Saturday, June 14, 2008

Next Show Scheduled

The next show of my photographs (primarily, but not exclusively, the panoramas) has been pencilled-in for September, at the New World Deli & Café here in Austin, Texas. The Café is a lovely old place on the edge of Hyde Park, and should be a good venue. Now all I have to do is have a bunch more canvases made (a non-trivial expense), and hope that there'll be enough room for them all....

More details as they become available.

Sunday, June 8, 2008

Rule 30 Automaton Cylindrical Projection

This program generates and renders the output of Stephen Wolfram's "rule 30" cellular automaton. Like my previous implementation, the line of cells in which it is calculated wraps around at its ends, meaning that the line is really a circle. Unlike the previous implementation, which rendered its output in the standard two-dimensional matrix, this version takes seriously the fact that the line of cells is really a circle, and therefore plots the output on the interior of a cylinder, so the "wrap-around" behavior is visually explicit, and the output is, in effect, three-dimensional.

This is not necessarily a better visualization of the automaton's output, but it is different, interesting, and up-front about the wrap-around behavior. Make of it what you will.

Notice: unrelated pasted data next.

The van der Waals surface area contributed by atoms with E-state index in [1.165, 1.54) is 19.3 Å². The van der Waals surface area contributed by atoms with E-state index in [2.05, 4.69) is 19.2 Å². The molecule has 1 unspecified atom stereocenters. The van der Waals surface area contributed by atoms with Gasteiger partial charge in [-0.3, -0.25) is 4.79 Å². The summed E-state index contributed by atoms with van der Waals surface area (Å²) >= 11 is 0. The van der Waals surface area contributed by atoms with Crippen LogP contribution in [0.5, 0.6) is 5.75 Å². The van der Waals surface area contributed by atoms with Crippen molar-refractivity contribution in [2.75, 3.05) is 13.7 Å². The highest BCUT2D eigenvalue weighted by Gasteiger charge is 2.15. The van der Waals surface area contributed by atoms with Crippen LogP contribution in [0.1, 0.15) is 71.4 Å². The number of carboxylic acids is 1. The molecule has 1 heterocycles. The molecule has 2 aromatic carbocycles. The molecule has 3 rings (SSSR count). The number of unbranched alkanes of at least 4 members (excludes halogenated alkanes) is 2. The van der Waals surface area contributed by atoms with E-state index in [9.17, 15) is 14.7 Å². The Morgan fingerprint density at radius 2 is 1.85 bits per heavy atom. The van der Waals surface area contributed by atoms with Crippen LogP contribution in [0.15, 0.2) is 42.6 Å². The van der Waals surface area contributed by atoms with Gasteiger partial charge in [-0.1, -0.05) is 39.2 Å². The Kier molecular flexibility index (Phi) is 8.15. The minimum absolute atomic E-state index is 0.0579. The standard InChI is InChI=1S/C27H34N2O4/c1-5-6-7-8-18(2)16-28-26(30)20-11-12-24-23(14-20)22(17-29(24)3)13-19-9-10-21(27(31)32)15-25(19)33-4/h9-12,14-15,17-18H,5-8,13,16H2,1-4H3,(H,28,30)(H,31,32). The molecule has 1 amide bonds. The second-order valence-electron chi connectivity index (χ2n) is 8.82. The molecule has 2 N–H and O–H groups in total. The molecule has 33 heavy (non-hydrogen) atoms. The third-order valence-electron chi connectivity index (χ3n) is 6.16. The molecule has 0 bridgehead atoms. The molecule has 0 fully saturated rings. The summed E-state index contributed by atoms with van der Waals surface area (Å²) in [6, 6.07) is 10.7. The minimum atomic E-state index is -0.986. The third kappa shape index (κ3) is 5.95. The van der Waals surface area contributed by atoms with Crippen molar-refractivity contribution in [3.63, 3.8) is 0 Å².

Unfortunately, like my previous implementation, this one will also bring current web browsers (Firefox and 3.0, and Safari 3.1.1) to their computational knees. Once again, the computations being performed are trivial, but something about the graphics it produces overwhelms current browsers. The only browser I've tested that can handle this program even somewhat reasonably is WebKit, the open-source heart of Apple's Safari browser. (Download the latest nightly build.)

If your browser supports the Scalable Vector Graphics (SVG) standard, you'll see cylindrical projection of a Rule 30 one-dimensional cellular automaton here. Otherwise, it's time to switch to a modern browser like Safari or Firefox.

To start this program, click in the square above. To stop it—assuming your web browser will let you stop it—click in the square again. Because the program generates resolution independent graphics, it more-or-less goes without saying that opening it in a large window produces nice results.

Friday, June 6, 2008

SVG "Rule 30" Denial-of-Service

With my brain jammed in neutral the other day, I decided to implement a little program that I thought would be interesting, quick, and capable of knocking me into a productive mental gear. I got more than I bargained for.

What I implemented was Stephen Wolfram's "rule 30" one-dimensional cellular automaton, using SVG for the graphics, and Javascript for the logic. Between the innate simplicity of the automaton, and the fact that this implementation is only 192 cells wide, this program is computationally insignificant. Nonetheless, if you make the mistake of clicking in the display area below to start it running, it will bring Safari 3.1.1, Firefox and Firefox 3.0 to their knees. Their CPU utilization hits 100%, and they are rendered almost, or completely, unresponsive either immediately, or once the first 192 rows have been generated and scrolling is supposed to commence. In principle, clicking on the display area again should stop this program, but Firefox is so stuck it seems to respond to nothing but a forced quit. Firefox 3.0 will eventually respond, but it can take minutes. Safari 3.1.1 is more responsive than that, but still very bad.